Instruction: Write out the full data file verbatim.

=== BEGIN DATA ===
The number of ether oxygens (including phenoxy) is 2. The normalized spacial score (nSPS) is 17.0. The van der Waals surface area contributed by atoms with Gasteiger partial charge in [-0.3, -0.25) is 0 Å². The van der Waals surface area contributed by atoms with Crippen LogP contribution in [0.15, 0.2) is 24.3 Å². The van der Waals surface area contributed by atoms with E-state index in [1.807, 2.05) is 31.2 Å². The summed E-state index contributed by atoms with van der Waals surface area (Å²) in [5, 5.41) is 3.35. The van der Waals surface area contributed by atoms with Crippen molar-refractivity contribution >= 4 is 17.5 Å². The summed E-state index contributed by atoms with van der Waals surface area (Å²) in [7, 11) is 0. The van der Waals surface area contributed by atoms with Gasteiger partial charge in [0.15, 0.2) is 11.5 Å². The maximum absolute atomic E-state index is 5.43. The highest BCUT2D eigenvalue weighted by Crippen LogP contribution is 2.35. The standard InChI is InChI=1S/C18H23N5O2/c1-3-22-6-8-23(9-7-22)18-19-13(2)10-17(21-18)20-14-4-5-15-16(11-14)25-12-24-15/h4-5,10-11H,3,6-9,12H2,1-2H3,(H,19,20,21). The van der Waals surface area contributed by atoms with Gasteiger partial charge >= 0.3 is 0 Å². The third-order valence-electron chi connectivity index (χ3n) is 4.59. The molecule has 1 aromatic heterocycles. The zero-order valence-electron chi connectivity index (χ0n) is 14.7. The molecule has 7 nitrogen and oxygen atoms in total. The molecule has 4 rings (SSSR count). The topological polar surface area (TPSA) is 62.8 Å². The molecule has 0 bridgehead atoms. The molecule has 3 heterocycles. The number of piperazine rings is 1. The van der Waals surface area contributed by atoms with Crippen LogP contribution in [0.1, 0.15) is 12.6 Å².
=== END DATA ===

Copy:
The number of ether oxygens (including phenoxy) is 2. The normalized spacial score (nSPS) is 17.0. The van der Waals surface area contributed by atoms with Gasteiger partial charge in [-0.3, -0.25) is 0 Å². The van der Waals surface area contributed by atoms with Crippen LogP contribution in [0.15, 0.2) is 24.3 Å². The van der Waals surface area contributed by atoms with E-state index in [1.807, 2.05) is 31.2 Å². The summed E-state index contributed by atoms with van der Waals surface area (Å²) in [5, 5.41) is 3.35. The van der Waals surface area contributed by atoms with Crippen molar-refractivity contribution >= 4 is 17.5 Å². The summed E-state index contributed by atoms with van der Waals surface area (Å²) in [7, 11) is 0. The van der Waals surface area contributed by atoms with Gasteiger partial charge in [0.15, 0.2) is 11.5 Å². The maximum absolute atomic E-state index is 5.43. The highest BCUT2D eigenvalue weighted by Crippen LogP contribution is 2.35. The standard InChI is InChI=1S/C18H23N5O2/c1-3-22-6-8-23(9-7-22)18-19-13(2)10-17(21-18)20-14-4-5-15-16(11-14)25-12-24-15/h4-5,10-11H,3,6-9,12H2,1-2H3,(H,19,20,21). The van der Waals surface area contributed by atoms with Gasteiger partial charge >= 0.3 is 0 Å². The third-order valence-electron chi connectivity index (χ3n) is 4.59. The molecule has 1 aromatic heterocycles. The zero-order valence-electron chi connectivity index (χ0n) is 14.7. The molecule has 7 nitrogen and oxygen atoms in total. The molecule has 4 rings (SSSR count). The topological polar surface area (TPSA) is 62.8 Å². The molecule has 0 bridgehead atoms. The molecule has 3 heterocycles. The number of piperazine rings is 1. The van der Waals surface area contributed by atoms with Crippen LogP contribution in [0.1, 0.15) is 12.6 Å².